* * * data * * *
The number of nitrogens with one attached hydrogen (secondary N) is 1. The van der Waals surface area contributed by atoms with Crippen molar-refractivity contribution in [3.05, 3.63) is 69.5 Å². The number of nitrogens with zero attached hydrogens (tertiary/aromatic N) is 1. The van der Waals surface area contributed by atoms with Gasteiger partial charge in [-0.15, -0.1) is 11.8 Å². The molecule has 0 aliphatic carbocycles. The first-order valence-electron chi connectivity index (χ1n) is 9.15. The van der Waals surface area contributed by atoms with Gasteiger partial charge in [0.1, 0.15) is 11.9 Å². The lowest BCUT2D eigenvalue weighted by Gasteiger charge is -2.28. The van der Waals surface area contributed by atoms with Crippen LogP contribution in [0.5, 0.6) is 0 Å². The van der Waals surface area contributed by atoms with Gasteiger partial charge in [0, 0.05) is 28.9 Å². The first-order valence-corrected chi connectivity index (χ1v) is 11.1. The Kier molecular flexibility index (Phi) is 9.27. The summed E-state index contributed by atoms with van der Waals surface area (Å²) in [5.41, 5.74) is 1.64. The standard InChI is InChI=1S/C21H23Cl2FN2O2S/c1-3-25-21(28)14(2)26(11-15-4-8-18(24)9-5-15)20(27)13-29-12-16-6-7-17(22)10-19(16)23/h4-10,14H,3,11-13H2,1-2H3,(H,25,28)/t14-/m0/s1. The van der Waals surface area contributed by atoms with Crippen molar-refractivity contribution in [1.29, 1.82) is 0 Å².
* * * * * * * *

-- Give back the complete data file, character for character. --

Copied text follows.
The number of nitrogens with one attached hydrogen (secondary N) is 1. The van der Waals surface area contributed by atoms with Crippen molar-refractivity contribution in [3.05, 3.63) is 69.5 Å². The number of nitrogens with zero attached hydrogens (tertiary/aromatic N) is 1. The van der Waals surface area contributed by atoms with Gasteiger partial charge in [-0.15, -0.1) is 11.8 Å². The molecule has 0 aliphatic carbocycles. The first-order valence-electron chi connectivity index (χ1n) is 9.15. The van der Waals surface area contributed by atoms with Gasteiger partial charge in [0.1, 0.15) is 11.9 Å². The lowest BCUT2D eigenvalue weighted by Gasteiger charge is -2.28. The van der Waals surface area contributed by atoms with Crippen LogP contribution in [0.5, 0.6) is 0 Å². The van der Waals surface area contributed by atoms with Gasteiger partial charge in [0, 0.05) is 28.9 Å². The first-order valence-corrected chi connectivity index (χ1v) is 11.1. The Kier molecular flexibility index (Phi) is 9.27. The summed E-state index contributed by atoms with van der Waals surface area (Å²) in [5.41, 5.74) is 1.64. The standard InChI is InChI=1S/C21H23Cl2FN2O2S/c1-3-25-21(28)14(2)26(11-15-4-8-18(24)9-5-15)20(27)13-29-12-16-6-7-17(22)10-19(16)23/h4-10,14H,3,11-13H2,1-2H3,(H,25,28)/t14-/m0/s1. The van der Waals surface area contributed by atoms with Crippen molar-refractivity contribution in [1.29, 1.82) is 0 Å².